Chris Larson Michigan

Teachers Deserve Higher Pay

Teacher's salaries are simply too low right now and they need to be increased. Teachers are the people that educate the future of our nation and thus they should be respected and paid much more.

Dear future President,

Throughout the world, education is widely regarded as essential to economic growth and overall prosperity. In America, education is valued very highly and supposedly given a high priority. Strangely enough, however, the teachers responsible for educating America’s children are not valued that highly. Considering how big the United States is and how much Americans contribute to the world, you would think that teachers would be among the highest paid professionals. Yet teachers are compensated disproportionately to their advanced education levels and are disrespected by many people. I believe, Mr. or Mrs. President, that you should look into this issue and consider substantially raising teachers’ salaries.

The Bureau of Labor Statistics reports that the average teacher salary in the US is $41,000. This is simply too low. Teachers are the people who feed our nation intellectually. They are the ones exposing students to the information they need to go out in the world and make a difference. When looking at their average salary, it is clearly way too low relative to how much they benefit society. Not all countries who rank education highly reward its largest contributors so poorly. According to the Organization for Economic Cooperation and Development, the average salary for teachers in Switzerland is $68,000 which is the highest average teacher salary in the world. The US doesn’t even crack the top ten. It seems crazy to me that one of the strongest and richest nations in the world doesn't even pay the people who help build America at a competitive rate.

By looking at other countries’ teachers’ salaries, clearly the US does not value teachers or educating kids nearly as much as they profess to do. To rectify this, I propose that the federal government subsidize teacher pay on top of local government funding. This would at least rival the pay of Switzerland and assure relatively even compensation across the country. If the salary for teachers were higher, then more people would want to join the profession. With more competition for teaching, the best people would be the ones who are ultimately hired. With better teachers at schools, more students would hopefully connect with what they are learning and want to go on to a higher education. With more education, graduates would be better prepared to go out into life and influence America for the better.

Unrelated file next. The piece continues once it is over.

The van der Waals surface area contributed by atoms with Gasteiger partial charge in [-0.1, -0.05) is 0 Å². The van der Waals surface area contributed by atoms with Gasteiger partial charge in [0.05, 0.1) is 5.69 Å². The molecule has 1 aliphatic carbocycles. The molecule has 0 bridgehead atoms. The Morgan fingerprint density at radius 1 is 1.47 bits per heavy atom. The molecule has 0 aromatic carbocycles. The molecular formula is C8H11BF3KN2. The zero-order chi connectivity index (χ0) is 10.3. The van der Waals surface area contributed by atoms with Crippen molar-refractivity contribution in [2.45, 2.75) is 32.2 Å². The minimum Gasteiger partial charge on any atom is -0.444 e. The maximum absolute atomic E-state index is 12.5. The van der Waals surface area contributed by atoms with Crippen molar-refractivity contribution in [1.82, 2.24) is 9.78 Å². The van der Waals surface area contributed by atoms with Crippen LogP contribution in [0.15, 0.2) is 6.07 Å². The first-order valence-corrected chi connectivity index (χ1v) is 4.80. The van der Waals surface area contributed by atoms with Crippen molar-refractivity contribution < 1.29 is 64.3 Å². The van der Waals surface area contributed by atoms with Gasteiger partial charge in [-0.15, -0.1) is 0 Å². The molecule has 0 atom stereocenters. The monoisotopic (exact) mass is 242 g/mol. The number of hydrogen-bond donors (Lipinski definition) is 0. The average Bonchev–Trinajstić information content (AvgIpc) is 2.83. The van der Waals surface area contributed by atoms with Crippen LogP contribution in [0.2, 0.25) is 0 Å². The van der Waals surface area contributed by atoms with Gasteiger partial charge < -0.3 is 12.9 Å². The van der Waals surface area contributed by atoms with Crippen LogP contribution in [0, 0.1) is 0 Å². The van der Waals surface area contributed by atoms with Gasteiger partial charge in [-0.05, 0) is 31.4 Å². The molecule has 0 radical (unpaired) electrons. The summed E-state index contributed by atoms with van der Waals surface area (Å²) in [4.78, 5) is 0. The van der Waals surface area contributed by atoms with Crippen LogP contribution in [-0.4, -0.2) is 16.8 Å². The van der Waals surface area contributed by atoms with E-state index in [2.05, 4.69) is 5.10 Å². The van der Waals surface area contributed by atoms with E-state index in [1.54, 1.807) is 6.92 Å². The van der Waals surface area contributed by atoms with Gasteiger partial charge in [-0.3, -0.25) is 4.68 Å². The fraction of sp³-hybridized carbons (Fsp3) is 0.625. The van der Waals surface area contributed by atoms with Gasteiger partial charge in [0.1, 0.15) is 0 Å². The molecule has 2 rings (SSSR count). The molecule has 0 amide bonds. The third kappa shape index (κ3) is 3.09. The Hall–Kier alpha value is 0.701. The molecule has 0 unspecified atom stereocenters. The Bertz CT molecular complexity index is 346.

Erik Benner, a Texas history teacher, said, “Honestly, I am invested, and I love what I do, but I am run-down and exhausted. There aren’t enough hours in the day.” This quote just stresses again how dedicated many teachers are and how hard a lot of them work. However, with this hard and important work, teachers are simply paid too little and are often found working second jobs. Nínive Calegari, president of the Teacher Salary Project, said that 92 percent of teachers buy supplies for their students out of their own pockets and are not reimbursed by their schools. This again shows that teachers invest a great deal of their time and money in their students to ensure that they are successful. Shouldn’t US taxpayers have the same commitment level and investment in their teachers?

Despite many thinking that teachers should be paid more, a lot of people argue that being paid less can actually have some benefits. For instance, if teachers receive low pay, then only the people who have a passion for teaching will enter the profession. This will help attract teachers who love what they do and have a drive to help educate and better students. However, I believe that the low pay makes the job less competitive, therefore attracting less qualified people. Additionally, low pay is not an incentive to stay in the profession. While teachers are expected to continue their educations and obtain master’s degrees, they are encouraged to do so without much financial incentive. It’s not surprising then that teaching is only a temporary career for those unwilling to make long-term self-sacrifices. The best teachers often leave the profession.

After a lot of thought, it’s obvious to me that my education would be much better if my teachers felt valued. It seems as though many teachers are asked to do more every year for the same salary or sometimes with a pay cut. In Detroit, teachers took a 10 percent pay reduction and were asked to pay more for their benefits in 2011. Understandably, some of them have lost their drive to teach. With years of very hard work and dedication to students, their energy gets drained. The reason it is drained is most likely due to their focus on things other than teaching. For example, if some of my teachers did not have to focus on money and possibly a second job and could only focus on teaching, my education would be greatly improved. Thus, increasing the salary of teachers could yet again improve the education of not only me but students all across America.

All in all, teachers have one of the most important professions in America, yet they don’t get treated that way. So I ask that you, Mr. or Mrs. President, to consider my words and make a positive change for America.

Avondale High School

AP Lang

Rick Kreinbring's 2016-17 AP Language and Composition students

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